Be Curious, Not Judgmental: Perception is NOT Always the Reality.

The school bell has rung, class is now in session.

Last month at the TLC conference during Jim Knight’s Key Note, he showed a short video clip from the hit Apple TV series titled Ted Lasso.

In a particularly scene from the show, the protagonist Ted (new owner of the team) and the antagonist Rupert—the vindictive former owner of the team—place a significant wager on a game of darts.

Taking his final turn at the board, Ted shares the following leadership lesson,

“Guys have underestimated me my entire life and for years I never understood why – it used to really bother me. Then one day I was driving my little boy to school, and I saw a quote by Walt Whitman, it was painted on the wall there and it said, ‘Be curious, not judgmental.’ I like that.” (Ted throws a dart.)

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It was the quote by Walt Whitman, “Be curious, not judgmental” that captivated my attention. How often had I passed judgment on someone, or a situation without first finding out the facts? How many times had someone else done the same thing to me?

Ted Lasso went on to say,

“So, I get back in my car and I’m driving to work and all of a sudden it hits me – all them fellas that used to belittle me, not a single one of them was curious. You know, they thought they had everything all figured out, so they judged everything, and they judged everyone. And I realized that their underestimating me – who I was had nothing to do with it. Because if they were curious, they would’ve asked questions. Questions like, ‘Have you played a lot of darts, Ted?’” (Ted throws another dart.)

“To which I would have answered, ‘Yes sir. Every Sunday afternoon at a sports bar with my father from age ten until I was 16 when he passed away.’ Barbecue sauce.” (Ted throws a double bullseye to win the game.)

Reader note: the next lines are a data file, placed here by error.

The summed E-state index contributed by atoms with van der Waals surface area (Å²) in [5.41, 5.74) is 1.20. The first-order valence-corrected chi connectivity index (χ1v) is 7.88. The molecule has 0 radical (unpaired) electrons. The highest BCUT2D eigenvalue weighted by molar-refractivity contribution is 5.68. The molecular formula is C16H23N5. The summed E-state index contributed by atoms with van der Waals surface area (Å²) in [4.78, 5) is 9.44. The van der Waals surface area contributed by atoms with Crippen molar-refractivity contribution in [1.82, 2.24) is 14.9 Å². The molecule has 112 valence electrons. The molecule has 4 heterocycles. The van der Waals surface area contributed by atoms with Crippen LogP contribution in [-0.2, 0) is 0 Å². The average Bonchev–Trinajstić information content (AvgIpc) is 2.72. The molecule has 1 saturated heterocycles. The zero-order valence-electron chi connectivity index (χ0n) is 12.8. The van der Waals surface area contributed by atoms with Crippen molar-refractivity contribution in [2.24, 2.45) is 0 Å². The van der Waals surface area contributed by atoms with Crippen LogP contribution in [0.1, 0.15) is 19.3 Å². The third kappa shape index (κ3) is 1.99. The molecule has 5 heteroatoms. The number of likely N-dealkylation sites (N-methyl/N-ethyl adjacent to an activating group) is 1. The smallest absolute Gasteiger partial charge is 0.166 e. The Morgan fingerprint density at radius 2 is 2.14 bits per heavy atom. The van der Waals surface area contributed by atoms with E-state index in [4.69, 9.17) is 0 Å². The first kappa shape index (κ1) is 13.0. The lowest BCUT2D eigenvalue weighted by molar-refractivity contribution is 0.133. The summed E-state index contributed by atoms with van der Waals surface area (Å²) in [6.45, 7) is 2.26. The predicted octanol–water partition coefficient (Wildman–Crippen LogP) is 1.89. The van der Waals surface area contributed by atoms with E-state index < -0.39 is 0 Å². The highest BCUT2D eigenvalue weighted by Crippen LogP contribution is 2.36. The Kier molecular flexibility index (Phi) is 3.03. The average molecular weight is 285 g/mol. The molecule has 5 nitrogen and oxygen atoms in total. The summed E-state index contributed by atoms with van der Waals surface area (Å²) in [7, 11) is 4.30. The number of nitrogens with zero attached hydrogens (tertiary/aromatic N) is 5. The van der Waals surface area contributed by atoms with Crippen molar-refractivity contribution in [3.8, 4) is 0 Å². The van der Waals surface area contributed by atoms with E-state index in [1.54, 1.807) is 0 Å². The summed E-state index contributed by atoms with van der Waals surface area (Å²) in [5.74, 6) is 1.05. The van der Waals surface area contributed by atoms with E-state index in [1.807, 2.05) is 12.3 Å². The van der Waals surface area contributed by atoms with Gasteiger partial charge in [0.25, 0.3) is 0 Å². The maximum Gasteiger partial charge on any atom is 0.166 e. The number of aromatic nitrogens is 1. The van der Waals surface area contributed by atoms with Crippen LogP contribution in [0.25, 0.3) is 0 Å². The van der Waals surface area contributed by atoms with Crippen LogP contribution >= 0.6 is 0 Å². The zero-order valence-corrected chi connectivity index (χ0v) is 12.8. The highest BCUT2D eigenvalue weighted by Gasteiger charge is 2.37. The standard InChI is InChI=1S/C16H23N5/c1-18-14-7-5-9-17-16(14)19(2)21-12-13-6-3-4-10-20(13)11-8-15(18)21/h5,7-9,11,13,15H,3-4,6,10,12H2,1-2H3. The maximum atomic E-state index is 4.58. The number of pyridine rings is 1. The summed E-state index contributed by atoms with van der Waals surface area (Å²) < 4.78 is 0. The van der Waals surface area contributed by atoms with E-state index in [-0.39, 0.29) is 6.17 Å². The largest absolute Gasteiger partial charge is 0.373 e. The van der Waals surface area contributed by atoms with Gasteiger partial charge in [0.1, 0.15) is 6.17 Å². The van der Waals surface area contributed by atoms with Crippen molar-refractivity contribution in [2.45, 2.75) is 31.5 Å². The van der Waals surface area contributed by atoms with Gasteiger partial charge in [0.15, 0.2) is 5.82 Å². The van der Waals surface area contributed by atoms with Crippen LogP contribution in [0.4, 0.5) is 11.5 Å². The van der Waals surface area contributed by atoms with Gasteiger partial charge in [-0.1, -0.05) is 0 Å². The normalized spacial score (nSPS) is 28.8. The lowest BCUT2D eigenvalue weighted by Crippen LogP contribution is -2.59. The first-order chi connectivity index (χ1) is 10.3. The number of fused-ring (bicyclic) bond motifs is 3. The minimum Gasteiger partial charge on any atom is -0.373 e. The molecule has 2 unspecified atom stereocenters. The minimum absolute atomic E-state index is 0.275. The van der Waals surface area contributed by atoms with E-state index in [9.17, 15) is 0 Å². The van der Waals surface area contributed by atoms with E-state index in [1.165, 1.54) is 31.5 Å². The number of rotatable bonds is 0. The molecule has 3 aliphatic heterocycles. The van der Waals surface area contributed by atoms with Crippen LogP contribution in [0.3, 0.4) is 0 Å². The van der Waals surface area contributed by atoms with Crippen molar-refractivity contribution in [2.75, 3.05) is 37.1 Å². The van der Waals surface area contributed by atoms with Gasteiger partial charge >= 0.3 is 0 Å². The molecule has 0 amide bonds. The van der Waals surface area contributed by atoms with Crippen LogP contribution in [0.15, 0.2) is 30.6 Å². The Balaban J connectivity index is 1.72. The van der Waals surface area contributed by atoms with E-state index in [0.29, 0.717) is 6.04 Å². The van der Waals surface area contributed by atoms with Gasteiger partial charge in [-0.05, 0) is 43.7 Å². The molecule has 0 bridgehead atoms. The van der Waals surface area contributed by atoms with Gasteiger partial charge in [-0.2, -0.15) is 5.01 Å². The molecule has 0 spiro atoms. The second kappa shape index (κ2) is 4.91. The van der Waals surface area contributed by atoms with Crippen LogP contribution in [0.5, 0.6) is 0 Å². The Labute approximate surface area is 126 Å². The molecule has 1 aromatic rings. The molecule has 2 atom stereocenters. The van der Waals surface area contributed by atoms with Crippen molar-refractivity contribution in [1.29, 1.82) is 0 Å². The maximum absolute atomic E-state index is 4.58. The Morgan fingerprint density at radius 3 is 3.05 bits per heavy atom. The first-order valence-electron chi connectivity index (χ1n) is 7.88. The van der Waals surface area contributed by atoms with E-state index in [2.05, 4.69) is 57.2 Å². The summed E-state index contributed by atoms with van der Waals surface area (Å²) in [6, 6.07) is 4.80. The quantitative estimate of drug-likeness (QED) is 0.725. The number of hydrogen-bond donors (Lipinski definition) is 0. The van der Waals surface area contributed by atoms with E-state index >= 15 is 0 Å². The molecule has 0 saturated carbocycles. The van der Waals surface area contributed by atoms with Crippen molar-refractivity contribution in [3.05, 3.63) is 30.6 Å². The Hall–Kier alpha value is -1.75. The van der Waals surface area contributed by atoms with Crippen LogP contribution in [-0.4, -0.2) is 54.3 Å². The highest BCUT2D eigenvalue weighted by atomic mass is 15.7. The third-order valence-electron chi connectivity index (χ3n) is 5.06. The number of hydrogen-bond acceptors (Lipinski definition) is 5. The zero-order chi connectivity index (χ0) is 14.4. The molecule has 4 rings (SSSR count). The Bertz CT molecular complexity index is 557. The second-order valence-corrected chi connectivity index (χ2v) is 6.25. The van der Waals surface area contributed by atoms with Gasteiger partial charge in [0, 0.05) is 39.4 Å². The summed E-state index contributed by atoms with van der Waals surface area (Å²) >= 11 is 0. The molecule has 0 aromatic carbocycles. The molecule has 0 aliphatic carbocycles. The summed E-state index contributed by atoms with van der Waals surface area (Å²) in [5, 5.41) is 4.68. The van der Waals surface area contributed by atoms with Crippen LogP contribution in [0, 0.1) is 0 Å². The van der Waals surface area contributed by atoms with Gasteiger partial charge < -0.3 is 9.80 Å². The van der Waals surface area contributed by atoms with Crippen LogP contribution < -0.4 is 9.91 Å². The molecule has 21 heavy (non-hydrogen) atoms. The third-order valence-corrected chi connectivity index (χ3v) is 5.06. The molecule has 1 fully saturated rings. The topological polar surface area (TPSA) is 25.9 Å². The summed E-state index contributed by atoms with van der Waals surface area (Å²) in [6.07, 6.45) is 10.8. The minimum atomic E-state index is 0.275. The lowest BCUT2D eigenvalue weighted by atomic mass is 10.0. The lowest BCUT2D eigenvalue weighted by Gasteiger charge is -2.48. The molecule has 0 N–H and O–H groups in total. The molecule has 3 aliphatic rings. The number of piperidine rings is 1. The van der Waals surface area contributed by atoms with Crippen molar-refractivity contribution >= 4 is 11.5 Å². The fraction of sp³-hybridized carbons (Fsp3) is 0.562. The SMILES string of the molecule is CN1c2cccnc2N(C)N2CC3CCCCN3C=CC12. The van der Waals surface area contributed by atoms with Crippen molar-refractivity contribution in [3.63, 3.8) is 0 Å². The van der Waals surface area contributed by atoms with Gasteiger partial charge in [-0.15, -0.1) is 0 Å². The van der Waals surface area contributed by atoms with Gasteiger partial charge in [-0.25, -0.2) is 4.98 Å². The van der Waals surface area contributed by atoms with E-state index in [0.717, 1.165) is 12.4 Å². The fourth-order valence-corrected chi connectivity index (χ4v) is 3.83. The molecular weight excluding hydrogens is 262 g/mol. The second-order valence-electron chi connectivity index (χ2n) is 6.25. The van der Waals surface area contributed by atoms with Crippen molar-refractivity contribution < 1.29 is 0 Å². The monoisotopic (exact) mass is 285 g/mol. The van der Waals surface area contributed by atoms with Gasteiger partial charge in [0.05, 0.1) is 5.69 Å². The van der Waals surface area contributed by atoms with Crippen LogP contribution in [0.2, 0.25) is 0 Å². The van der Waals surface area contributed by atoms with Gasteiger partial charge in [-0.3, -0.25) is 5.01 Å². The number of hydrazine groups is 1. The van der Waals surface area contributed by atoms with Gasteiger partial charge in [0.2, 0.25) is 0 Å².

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Think of someone you may have had interaction with, someone who tend to be stay to themselves. Would it not be easier to judge this type of person as strange, or stuck up? The answer is yes. It is always easier to come to a negative conclusion about what we do not understand than to take the time to ask questions.

For example, I remember a time when I experienced a layoff due to funding. It was a tough, but praise the Lord, God opened the door for another position. A few years later I found out that some people (who assumed they knew about the situation) judged the fact that I took another position elsewhere. If they had taken the time to ask the right questions, from the source (moi), I could have explained exactly what occurred. Instead they went on discussing my situation as if they knew what went on.

They passed their own judgment. I know this occurs more often than not, but I am writing about it because going forward, I would like to challenge you to be curious, or say nothing. If you hear people discussing someone else based on assumptions, do not join in, because you and them, may be wrong.

The school bell has rung, class dismissed.

View the clip below

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